The challenge in making tools, as in making anything else, is really the making. It’s one thing for an idea to exist in your head, another to really get down to construction. And very often great engineering means testing, means building the idea and then refining it. So prototyping is everything.
That could explain the increased passion for hacking. Whereas big development efforts are a morass of meetings, or traditional prototyping could mean elaborate distractions from testing what we really works, “hacks” work to get something usable more quickly. And that means testing the usability of an idea happens faster.
libpd, an embeddable version of Pure Data, is meant to be a tool that works both in a weekend hackathon and in a shipping product. (For some shipping products CDM helped with, check out the mominstruments site – more on these this week and next, in fact!)
And this set of video tutorials by Rafael Hernandez is the best introduction I’ve seen yet to using them. I usually actually hate sitting through video tutorials. But these are clear, concise, and give accurate advice – and they walk you through the latest version of Xcode, which is sometimes otherwise confusing.
I have no doubt you could watch these over a half hour breakfast and build a cool app hack by the end of the day.
If you don’t yet know Pd, he also has a video series on that:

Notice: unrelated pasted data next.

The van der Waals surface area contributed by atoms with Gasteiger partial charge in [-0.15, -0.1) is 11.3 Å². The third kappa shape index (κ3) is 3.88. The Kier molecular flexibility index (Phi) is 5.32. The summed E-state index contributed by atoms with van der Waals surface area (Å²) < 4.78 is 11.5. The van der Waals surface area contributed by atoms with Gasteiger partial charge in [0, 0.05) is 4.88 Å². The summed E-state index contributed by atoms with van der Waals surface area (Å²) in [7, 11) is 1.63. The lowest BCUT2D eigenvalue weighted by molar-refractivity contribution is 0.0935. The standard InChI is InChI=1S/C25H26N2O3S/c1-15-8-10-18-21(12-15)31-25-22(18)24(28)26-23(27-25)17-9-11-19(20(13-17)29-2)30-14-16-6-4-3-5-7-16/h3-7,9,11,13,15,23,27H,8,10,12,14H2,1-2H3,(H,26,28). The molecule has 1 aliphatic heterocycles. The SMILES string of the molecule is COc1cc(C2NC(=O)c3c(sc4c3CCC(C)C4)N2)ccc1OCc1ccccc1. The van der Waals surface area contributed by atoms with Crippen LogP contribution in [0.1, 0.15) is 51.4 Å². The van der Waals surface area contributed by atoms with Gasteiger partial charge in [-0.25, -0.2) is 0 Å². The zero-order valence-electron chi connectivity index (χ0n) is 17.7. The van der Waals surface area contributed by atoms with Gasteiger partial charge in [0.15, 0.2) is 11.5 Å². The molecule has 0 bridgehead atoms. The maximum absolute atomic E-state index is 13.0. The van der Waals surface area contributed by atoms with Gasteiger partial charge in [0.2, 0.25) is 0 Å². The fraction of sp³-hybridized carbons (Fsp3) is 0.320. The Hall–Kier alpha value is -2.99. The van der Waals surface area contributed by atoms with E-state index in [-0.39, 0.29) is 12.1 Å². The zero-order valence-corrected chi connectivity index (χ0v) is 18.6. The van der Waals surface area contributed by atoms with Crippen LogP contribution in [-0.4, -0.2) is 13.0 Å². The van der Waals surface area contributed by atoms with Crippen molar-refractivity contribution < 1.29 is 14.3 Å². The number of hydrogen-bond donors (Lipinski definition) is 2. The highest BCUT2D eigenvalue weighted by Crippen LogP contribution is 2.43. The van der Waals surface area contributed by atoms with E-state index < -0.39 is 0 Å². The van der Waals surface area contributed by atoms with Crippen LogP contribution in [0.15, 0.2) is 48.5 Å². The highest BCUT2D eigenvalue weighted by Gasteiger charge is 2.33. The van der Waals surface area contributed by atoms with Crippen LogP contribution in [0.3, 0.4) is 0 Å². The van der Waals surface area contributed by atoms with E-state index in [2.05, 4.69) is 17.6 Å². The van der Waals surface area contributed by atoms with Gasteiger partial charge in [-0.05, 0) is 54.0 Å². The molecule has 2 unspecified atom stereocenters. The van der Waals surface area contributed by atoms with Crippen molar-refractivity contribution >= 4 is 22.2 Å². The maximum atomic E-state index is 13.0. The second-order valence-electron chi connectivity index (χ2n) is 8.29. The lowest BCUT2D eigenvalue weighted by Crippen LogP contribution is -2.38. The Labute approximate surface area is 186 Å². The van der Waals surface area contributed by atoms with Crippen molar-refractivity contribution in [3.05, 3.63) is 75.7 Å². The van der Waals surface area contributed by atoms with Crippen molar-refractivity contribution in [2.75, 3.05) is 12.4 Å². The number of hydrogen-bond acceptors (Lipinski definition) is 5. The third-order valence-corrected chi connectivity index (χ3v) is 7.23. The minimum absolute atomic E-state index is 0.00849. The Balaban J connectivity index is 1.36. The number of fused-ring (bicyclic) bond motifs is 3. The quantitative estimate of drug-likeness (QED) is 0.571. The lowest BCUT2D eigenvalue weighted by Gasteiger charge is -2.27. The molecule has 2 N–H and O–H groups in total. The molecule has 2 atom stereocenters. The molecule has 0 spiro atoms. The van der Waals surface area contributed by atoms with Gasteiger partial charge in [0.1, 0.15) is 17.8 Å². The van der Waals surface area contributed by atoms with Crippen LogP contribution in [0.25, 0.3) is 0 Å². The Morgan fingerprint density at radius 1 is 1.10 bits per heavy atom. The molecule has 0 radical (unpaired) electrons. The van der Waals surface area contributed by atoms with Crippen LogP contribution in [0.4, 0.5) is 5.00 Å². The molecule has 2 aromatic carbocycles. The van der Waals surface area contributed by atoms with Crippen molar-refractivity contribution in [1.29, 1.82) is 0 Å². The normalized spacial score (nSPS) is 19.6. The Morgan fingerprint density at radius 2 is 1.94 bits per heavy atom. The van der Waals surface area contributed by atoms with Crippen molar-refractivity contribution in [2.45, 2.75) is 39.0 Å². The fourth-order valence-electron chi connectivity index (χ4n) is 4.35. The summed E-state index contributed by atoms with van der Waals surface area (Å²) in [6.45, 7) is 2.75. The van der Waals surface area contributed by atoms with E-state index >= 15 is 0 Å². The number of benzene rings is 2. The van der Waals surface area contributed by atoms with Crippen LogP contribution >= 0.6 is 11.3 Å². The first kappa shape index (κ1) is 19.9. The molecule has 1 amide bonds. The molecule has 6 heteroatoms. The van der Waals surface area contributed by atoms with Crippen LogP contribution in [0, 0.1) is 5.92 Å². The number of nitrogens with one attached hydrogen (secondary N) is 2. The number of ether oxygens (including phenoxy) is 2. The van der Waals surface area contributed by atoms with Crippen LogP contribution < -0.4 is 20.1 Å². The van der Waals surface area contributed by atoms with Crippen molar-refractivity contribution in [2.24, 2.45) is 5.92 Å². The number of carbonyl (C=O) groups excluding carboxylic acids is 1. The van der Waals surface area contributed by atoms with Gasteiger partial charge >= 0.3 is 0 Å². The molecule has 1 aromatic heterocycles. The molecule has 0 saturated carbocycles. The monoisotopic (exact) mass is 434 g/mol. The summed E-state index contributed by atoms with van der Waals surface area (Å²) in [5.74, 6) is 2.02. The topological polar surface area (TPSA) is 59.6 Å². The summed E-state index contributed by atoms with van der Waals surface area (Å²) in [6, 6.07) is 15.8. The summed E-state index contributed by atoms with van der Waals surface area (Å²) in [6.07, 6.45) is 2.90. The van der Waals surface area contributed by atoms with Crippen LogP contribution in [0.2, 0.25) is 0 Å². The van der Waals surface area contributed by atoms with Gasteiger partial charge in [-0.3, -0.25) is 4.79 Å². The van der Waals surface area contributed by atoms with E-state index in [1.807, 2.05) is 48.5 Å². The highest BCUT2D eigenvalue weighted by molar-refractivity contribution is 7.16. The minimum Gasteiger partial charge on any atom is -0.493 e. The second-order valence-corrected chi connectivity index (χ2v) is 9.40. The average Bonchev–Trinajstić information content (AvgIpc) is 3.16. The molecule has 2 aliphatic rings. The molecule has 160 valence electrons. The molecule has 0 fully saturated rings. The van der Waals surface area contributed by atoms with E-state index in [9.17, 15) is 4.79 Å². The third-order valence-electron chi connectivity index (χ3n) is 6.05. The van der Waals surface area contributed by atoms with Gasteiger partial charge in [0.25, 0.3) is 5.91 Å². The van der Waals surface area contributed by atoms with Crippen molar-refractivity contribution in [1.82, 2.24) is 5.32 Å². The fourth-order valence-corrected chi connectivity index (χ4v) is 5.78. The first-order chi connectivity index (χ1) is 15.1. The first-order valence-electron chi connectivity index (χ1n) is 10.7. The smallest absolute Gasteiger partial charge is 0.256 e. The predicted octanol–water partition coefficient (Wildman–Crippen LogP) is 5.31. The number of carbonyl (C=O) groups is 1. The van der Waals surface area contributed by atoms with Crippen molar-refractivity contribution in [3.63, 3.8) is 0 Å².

There are some real gems in there, worth a browse even if you’re a Pd user. Pd is a bit deeper, though, so I’m back to also liking to read and not just watch videos – see also the pd-tutorial and flossmanuals as they cover some more sophisticated techniques.
Maybe you’ll get to do some of this hacking with us in person, if you’re in Berlin: Continue reading »
Something has happened in the evolution of electronic music production. What was once so often a slow process has become a jam, what was carefully orchestrated on screens finds itself embodied in gear. And small and affordable “toys” can often deliver the greatest “switch-on-and-play” satisfaction.
Helsinki’s Recue and Jolea first found their way to their album by playing live, so it’s fitting we start with a live set from them. Their fusion is beat-driven, left-field pop – settling into moody, experimental grooves with effortless hooks over top. It’s melancholy surfaces with sparkling edges.
See video below; embed is now fixed!
Recue brings the soundscapes and beats, while Jolea adds her songwriting and vocal talents in really nicely-balanced collaboration. (Jolea also does production and manages the label Audiobaum.) The result is dreamy and evocative, layered song craft with endless production details.